a second in the Nigerian National Museum, Lagos (NCMM inv. no. “54.2.7”, acquired at Sotheby’s, London, July 5, 1954, lot 77; Eyo 1977: 103; Dark in McCall and Bay 1975: 87 lists this head as G9/69, and assigns number O6/69 to a purported other head in the Benin Museum of which apparently a photograph could not be obtained at the time of publication, resulting in Dark’s tentative number of “fourteen, possibly fifteen” Udo heads stated on p. 45 of the same publication, and still today it is unclear whether this head actually exists or is a duplication of the Lagos museum head);
a third and a fourth in the Ethnologisches Museum, Staatliche Museen zu Berlin – Preussischer Kulturbesitz (inv. nos. “III.C.7651” and “III.C.8234”, apparently later renumbered to “III.C.12508” and “III.C.12509”, Luschan 1919: Tafeln 57-58; Junge in Plankensteiner 2007: 187, 189, 191, 193 and 194);
a fifth in the Staatliches Museum für Völkerkunde, Dresden (inv. no. “26228”, Hahner-Herzog 1999: 34, pl. 6);
a sixth in the Museum für Völkerkunde, Leipzig (inv. no. “M.Af.29815”, Drost 1966: pl. 10);
a seventh in the Museum für Völkerkunde, Hamburg (inv. no. “C.4042”, Hagen 1917: 20, fig. 4);
an eighth in the Museum der Weltkulturen, Frankfurt (previously Museum für Völkerkunde, inv. no. “1157”, Rachewiltz 1959: pl. 14);
a ninth in the Field Museum of Natural History, Chicago (inv. no. “Fuller R. 4/9”, Dark 1962: 126);
a tenth in the Royal Scottish Museum, Edinburgh (inv. no. “1903.334”, Dark 1973: pl. 24, ills. 49-51);
an eleventh in the Museum of Archaeology and Anthropology, Cambridge University, Cambridge (inv. no. “50.266B”);
a twelfth previously in the Pitt-Rivers Museum, Farnham, Dorset, current whereabouts unknown (Pitt Rivers 1900: pl. 24, figs. 149-150; Sotheby’s, London, November 15, 1965, lot 137);
a thirteenth, reportedly previously in the collection of H. Schnackenberg, current whereabouts unknown (Sweeney 1941: no. 5; Dark in McCall and Bay 1975: 86);
a fourteenth in a private collection, previously James T. Hooper, Arundel (Christie's, London, African Art from the James Hooper Collection, July 14, 1976, Lot 65, illustrated on the front cover; Sotheby’s, London, July 3, 1989, lot 95);
a fifteenth previously in the Schwarz Collection, Amsterdam (Sotheby’s, London, Catalogue of Works of Art from Benin. The Property of a European Private Collector, June 16, 1980, lot 9; Elisofon and Fagg 1958: 126-127, pls. 158-159; Bastin 1984: 36, fig. 18);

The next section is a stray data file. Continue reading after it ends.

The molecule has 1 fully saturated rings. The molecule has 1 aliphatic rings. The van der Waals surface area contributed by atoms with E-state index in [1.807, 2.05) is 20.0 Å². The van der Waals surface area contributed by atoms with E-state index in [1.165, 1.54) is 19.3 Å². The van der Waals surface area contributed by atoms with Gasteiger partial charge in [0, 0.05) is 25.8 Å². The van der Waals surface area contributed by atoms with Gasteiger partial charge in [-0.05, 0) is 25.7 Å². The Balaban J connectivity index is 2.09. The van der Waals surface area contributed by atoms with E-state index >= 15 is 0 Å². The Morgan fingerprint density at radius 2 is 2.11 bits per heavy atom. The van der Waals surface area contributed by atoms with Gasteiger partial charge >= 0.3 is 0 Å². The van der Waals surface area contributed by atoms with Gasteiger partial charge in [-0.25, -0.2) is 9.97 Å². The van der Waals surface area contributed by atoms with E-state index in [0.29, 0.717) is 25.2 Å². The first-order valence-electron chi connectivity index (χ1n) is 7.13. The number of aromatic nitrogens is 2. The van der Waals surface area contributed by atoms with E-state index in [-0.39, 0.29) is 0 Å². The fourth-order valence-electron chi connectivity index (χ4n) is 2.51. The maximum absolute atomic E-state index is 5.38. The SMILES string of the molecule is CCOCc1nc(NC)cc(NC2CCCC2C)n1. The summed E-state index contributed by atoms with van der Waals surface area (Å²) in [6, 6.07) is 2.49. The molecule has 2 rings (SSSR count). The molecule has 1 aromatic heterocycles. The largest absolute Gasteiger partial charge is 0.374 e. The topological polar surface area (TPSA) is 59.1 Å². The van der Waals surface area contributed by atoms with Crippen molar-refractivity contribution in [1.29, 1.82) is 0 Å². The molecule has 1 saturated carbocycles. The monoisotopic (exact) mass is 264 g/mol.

and a sixteenth, the present lot.
Although previously published four times, first in 1912, then in 1919 and again twice in 1959, the offered lot remained unknown to the leading scholars on the subject of Benin and Udo brass sculpture, including William B. Fagg and Philipp J. Dark, and consequently is not mentioned in any of their numerous publications, especially not in Dark's attempt of a catalogue raisonné of "Udo-Style Heads (Type 6)" (Dark in McCall and Bay 1975: 86-87). As Dark also omitted the head from the Hamburg museum, the above list of sixteen heads represents a new catalogue raisonné.
It is plausible to explain the small number of Udo brass heads and their stylistic cohesiveness with a short period of manufacture. In light of their presumed 15th - 16th century date of manufacture based on metallurgical testing (see above), the end of production would most likely have coincided with Udo's final defeat and subjugation to Benin in 1517: “To consolidate his hold on the town, Oba Esigie abolished the post of Chief of Udo and appointed his own Iyase to oversee the town as his representative and loyal subject” (Igbafe in Plankensteiner 2007: 47). If there was indeed a practice in Udo similar to that in Benin that involved the veneration of brass heads of past rulers on special altars, it would certainly have made sense to discontinue it at that moment.
At the time of its first publication the offered lot was in the collection of the University of Pennsylvania Museum of Archaeology and Anthropology, Philadelphia, who had acquired it from London-based dealer William Oldman in 1912. It was deaccessioned by the museum in 1936 and acquired by the painter Carroll Sargent Tyson, Jr. (1878-1956) in whose family it remained until the present day. Carroll S. Tyson had studied at the Pennsylvania Academy of Fine Arts (PAFA), participated in almost every annual exhibition at the PAFA from 1905 through 1954 and had solo exhibitions in New York at the Durand-Ruel Gallery in 1927 and the Wildenstein Gallery (1936 and 1946). A passionate admirer of Paul Cézanne, he was co-organizer of a landmark exhibition of European avant-garde artists in the 1920s at the PAFA, which helped introduce artists such as Cézanne, Gauguin, Picasso and Matisse to the American public. An early collector of African sculpture he is known as a lender to African Negro Art at MoMA, New York, in 1935.
Acknowledgements and cordial thanks to Dwaune Latimer, University of Pennsylvania Museum of Archaeology and Anthropology.